Ethics? What Ethics?!

As personal social media use has exploded, businesses have spotted an opportunity. They have never had such an access to free and personal information on consumers, the data is genuine, easily accessible and best of all costs nothing. Products and services can now be tailored for individual consumers with information obtained from their posts, clicks and cookies.

There most prominent ethical issues attached to business use of social media relate to abuse of privacy/consumer data, faking/misreporting endorsements and causing offense.

This TIME magazine article points out the ways in which Facebook abuses the consumer data it has like keeping the data forever, forcing profile to be visible on search results etc. I wasn’t aware of this level of snooping from Facebook so I have taken the decision to remove Facebook apps/plugins from every device that I own.

The golden rule of Twitter/Facebook posts for is to never offend large groups of people especially if your posts can bring your employer into disrepute. #hasjustinelandedyet was a prominent case where the offending tweeter was fired and a more recent case would be a Labour MP damaging Labour’s election prospects by not anticipating an inevitable backlash after posting this image on Twitter. These are of course a classic examples of the boundary between personal and professional identities blurring to the extent where nothing is private and every time you are online you represent your employer.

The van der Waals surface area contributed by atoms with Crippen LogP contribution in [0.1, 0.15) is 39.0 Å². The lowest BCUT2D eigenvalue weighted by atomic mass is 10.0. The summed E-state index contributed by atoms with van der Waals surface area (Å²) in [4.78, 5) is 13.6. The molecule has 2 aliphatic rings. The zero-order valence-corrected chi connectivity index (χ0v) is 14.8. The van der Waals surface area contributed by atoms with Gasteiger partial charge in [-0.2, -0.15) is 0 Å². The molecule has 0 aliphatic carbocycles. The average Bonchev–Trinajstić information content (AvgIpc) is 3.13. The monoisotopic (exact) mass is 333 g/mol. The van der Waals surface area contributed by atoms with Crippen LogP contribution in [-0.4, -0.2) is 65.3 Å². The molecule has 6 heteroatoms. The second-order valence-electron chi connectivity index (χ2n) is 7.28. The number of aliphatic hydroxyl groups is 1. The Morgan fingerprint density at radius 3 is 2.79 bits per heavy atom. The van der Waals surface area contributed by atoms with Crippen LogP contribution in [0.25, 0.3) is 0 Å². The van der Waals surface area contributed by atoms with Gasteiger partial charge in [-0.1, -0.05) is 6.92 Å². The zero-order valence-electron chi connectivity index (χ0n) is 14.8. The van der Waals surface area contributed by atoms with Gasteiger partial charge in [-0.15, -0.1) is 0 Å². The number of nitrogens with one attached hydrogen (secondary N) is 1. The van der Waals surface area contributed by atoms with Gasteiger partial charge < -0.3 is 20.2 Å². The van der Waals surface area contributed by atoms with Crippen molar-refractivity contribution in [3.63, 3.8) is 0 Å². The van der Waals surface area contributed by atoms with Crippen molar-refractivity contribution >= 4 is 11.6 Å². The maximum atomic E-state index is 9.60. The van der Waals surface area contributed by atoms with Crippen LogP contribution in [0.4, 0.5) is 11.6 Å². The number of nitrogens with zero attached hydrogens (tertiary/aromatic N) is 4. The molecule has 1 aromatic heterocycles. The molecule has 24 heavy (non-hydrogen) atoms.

Celebrity endorsements are big business as they generate revenue for companies who can rely on dedicated celebrity fans to gobble up their products. These endorsements are carefully crafted so as to appear sincere and fool followers, an example of unreported endorsement. Fake endorsement, as exposed by Dispatches, is the buying of Facebook likes by brands to generate fake popularity.

Unethical use of social media by businesses boils down to generating endorsements while misleading consumers on their sincerity, publishing offending content and invasion of privacy by content providers.

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